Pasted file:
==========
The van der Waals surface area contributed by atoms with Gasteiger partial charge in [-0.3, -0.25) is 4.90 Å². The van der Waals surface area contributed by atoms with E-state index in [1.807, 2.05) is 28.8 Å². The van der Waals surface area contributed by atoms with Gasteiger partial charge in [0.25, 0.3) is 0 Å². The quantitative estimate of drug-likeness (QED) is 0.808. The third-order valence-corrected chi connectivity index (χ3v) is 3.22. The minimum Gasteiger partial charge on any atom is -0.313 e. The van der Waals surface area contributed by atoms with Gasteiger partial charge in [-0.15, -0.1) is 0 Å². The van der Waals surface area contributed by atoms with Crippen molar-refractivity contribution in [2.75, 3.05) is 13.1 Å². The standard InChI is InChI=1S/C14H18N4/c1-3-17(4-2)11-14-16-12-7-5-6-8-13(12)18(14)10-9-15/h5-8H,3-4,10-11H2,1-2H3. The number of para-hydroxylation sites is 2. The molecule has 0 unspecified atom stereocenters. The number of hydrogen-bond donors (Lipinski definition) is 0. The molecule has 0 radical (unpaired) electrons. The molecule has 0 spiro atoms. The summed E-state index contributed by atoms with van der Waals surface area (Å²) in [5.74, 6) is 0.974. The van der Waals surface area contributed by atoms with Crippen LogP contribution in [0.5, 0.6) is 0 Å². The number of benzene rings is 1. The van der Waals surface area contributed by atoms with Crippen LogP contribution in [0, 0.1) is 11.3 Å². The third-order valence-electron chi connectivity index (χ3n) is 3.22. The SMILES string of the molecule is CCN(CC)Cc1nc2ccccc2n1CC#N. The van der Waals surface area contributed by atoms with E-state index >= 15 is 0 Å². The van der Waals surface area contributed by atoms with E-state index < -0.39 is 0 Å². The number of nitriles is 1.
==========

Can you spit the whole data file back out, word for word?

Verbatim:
The van der Waals surface area contributed by atoms with Gasteiger partial charge in [-0.3, -0.25) is 4.90 Å². The van der Waals surface area contributed by atoms with E-state index in [1.807, 2.05) is 28.8 Å². The van der Waals surface area contributed by atoms with Gasteiger partial charge in [0.25, 0.3) is 0 Å². The quantitative estimate of drug-likeness (QED) is 0.808. The third-order valence-corrected chi connectivity index (χ3v) is 3.22. The minimum Gasteiger partial charge on any atom is -0.313 e. The van der Waals surface area contributed by atoms with Gasteiger partial charge in [-0.15, -0.1) is 0 Å². The van der Waals surface area contributed by atoms with Crippen molar-refractivity contribution in [2.75, 3.05) is 13.1 Å². The standard InChI is InChI=1S/C14H18N4/c1-3-17(4-2)11-14-16-12-7-5-6-8-13(12)18(14)10-9-15/h5-8H,3-4,10-11H2,1-2H3. The number of para-hydroxylation sites is 2. The molecule has 0 unspecified atom stereocenters. The number of hydrogen-bond donors (Lipinski definition) is 0. The molecule has 0 radical (unpaired) electrons. The molecule has 0 spiro atoms. The summed E-state index contributed by atoms with van der Waals surface area (Å²) in [5.74, 6) is 0.974. The van der Waals surface area contributed by atoms with Crippen LogP contribution in [0.5, 0.6) is 0 Å². The number of benzene rings is 1. The van der Waals surface area contributed by atoms with Crippen LogP contribution in [0, 0.1) is 11.3 Å². The third-order valence-electron chi connectivity index (χ3n) is 3.22. The SMILES string of the molecule is CCN(CC)Cc1nc2ccccc2n1CC#N. The van der Waals surface area contributed by atoms with E-state index >= 15 is 0 Å². The van der Waals surface area contributed by atoms with E-state index < -0.39 is 0 Å². The number of nitriles is 1.